Tuesday, January 28, 2014

Greatness or Baseness? Or Both?

Pascal writes, “It is dangerous to let a man recognize too clearly how much he has in common with the animals without at the same time helping him to realize his greatness. It is also unwise to let him see his greatness too clearly without realizing also his baseness. It is even more dangerous still to leave him in ignorance of them both. So it is advantageous to draw attention to them both.”

Angels one minute, ravenous beasts the next; missions of mercy versus insatiable genocide; predatory economic practices versus Habitat for Humanity; mankind’s contradictions live in nations, communities, families, and individuals - our nature is inconsistent except in its inconsistency.

Teachers and preachers who prey on puffing our greatness at the expense of revealing our baseness lead us down a path to hell, a hell filled with self, a black hole of living that uses self as the benchmark. They have us traipse down an ever-widening highway of good feelings and intentions designed to make us feel better while we ignore the dis-ease of sin in our narcissistic souls – like animals we live to satisfy our appetites, except with us the appetite is that of self-esteem, of feeling good about ourselves no matter how delusional the hall of mirrors may be. They ignore the fact that our true greatness lies in experiencing restoration to the image of God, the image from which we fell; they ignore the fact that the way to that greatness is the Christ of the Cross and the Cross of Christ.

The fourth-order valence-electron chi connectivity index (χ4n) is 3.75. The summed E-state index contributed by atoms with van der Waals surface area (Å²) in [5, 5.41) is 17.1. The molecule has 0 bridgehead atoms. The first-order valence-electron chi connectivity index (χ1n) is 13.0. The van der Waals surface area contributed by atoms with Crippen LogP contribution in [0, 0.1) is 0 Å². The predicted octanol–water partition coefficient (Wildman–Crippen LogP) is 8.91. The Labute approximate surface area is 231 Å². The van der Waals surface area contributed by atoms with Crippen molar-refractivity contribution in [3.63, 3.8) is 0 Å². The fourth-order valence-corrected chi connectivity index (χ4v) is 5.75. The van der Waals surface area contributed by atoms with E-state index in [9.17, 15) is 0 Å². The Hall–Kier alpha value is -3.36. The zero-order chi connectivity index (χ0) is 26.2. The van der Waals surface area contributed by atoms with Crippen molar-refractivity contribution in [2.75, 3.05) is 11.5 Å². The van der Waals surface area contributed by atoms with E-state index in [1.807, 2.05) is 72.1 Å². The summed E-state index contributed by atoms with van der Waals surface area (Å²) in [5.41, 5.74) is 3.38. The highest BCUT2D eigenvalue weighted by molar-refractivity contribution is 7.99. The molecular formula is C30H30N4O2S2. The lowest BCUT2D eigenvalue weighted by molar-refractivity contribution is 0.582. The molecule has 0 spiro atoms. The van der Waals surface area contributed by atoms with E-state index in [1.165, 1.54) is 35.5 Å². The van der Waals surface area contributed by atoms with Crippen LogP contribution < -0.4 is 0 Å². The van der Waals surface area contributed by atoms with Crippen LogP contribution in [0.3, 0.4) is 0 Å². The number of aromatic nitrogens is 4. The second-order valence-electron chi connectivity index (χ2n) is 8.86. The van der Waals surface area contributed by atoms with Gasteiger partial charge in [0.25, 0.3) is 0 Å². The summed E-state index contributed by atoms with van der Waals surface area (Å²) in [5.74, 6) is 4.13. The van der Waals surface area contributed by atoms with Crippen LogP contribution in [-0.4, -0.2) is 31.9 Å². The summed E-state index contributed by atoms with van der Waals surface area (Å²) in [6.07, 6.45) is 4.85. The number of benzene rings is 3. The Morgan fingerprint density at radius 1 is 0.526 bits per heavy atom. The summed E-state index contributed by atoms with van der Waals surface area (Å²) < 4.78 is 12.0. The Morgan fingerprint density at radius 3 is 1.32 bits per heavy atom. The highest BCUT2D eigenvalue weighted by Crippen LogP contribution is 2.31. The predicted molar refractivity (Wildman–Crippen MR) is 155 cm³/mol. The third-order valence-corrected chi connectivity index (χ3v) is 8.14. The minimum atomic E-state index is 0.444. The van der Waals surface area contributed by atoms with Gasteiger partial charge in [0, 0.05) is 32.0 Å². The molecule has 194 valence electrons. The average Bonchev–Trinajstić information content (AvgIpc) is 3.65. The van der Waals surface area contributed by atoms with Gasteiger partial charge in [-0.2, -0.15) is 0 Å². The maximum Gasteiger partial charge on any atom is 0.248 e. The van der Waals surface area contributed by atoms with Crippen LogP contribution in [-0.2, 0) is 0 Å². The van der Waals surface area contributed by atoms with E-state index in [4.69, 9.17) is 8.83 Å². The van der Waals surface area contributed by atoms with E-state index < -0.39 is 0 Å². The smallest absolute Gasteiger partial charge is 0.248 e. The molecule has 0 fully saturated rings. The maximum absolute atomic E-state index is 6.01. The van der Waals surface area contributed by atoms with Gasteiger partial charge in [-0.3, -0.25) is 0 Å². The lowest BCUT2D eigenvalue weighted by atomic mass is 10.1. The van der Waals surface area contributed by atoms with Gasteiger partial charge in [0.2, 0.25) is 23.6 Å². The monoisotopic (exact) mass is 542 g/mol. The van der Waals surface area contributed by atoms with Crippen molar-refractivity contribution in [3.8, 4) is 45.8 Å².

Preachers and teachers who tell us we are worthless worms, creatures of the earth and ground and dirt and dust; who offer no respite from a continual pounding of guilt and shame – impose on us a slavery of the worst kind, a slavery that puts royalty in shackles, that convinces a prince that he is a pauper, a princess that she is a harlot. And humanists that bring us down to accidents of time plus matter plus chance rob us of all nobility, of a sense of Paradise Lost with the hope that Paradise may be regained. The humanist says, “Fool, animals have no hope except it be in their next meal. Eat, drink, and be merry – for when you die you die.”

The Gospel tells us that we are noble and ignoble at one and the same time and it tells us why, it helps us understand ourselves collectively and individually. It gives us a picture of health, it reveals our malady, and it offers a cure. The Law of God reveals our sin, the grace of God reveals our Savior.      

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